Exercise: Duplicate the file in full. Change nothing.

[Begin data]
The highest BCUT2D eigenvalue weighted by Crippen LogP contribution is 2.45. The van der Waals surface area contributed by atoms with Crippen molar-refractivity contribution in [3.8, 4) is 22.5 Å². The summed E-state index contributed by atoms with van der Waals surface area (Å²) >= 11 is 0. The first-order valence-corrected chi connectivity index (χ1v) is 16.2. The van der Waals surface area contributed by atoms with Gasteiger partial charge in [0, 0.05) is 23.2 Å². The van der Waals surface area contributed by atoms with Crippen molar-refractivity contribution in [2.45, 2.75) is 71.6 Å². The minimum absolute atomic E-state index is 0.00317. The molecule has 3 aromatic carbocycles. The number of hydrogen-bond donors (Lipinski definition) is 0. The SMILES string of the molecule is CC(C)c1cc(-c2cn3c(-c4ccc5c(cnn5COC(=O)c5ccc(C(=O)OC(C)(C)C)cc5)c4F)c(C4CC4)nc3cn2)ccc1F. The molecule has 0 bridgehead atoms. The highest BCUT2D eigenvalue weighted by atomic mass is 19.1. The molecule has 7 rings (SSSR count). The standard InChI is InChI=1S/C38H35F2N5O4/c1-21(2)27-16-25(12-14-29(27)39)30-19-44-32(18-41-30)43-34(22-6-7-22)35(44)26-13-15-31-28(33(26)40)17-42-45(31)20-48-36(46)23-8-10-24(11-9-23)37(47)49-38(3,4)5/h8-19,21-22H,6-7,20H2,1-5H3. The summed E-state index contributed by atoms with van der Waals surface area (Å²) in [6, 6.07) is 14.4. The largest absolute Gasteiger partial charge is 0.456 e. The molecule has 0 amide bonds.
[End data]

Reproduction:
The highest BCUT2D eigenvalue weighted by Crippen LogP contribution is 2.45. The van der Waals surface area contributed by atoms with Crippen molar-refractivity contribution in [3.8, 4) is 22.5 Å². The summed E-state index contributed by atoms with van der Waals surface area (Å²) >= 11 is 0. The first-order valence-corrected chi connectivity index (χ1v) is 16.2. The van der Waals surface area contributed by atoms with Gasteiger partial charge in [0, 0.05) is 23.2 Å². The van der Waals surface area contributed by atoms with Crippen molar-refractivity contribution in [2.45, 2.75) is 71.6 Å². The minimum absolute atomic E-state index is 0.00317. The molecule has 3 aromatic carbocycles. The number of hydrogen-bond donors (Lipinski definition) is 0. The SMILES string of the molecule is CC(C)c1cc(-c2cn3c(-c4ccc5c(cnn5COC(=O)c5ccc(C(=O)OC(C)(C)C)cc5)c4F)c(C4CC4)nc3cn2)ccc1F. The molecule has 0 bridgehead atoms. The highest BCUT2D eigenvalue weighted by atomic mass is 19.1. The molecule has 7 rings (SSSR count). The standard InChI is InChI=1S/C38H35F2N5O4/c1-21(2)27-16-25(12-14-29(27)39)30-19-44-32(18-41-30)43-34(22-6-7-22)35(44)26-13-15-31-28(33(26)40)17-42-45(31)20-48-36(46)23-8-10-24(11-9-23)37(47)49-38(3,4)5/h8-19,21-22H,6-7,20H2,1-5H3. The summed E-state index contributed by atoms with van der Waals surface area (Å²) in [6, 6.07) is 14.4. The largest absolute Gasteiger partial charge is 0.456 e. The molecule has 0 amide bonds.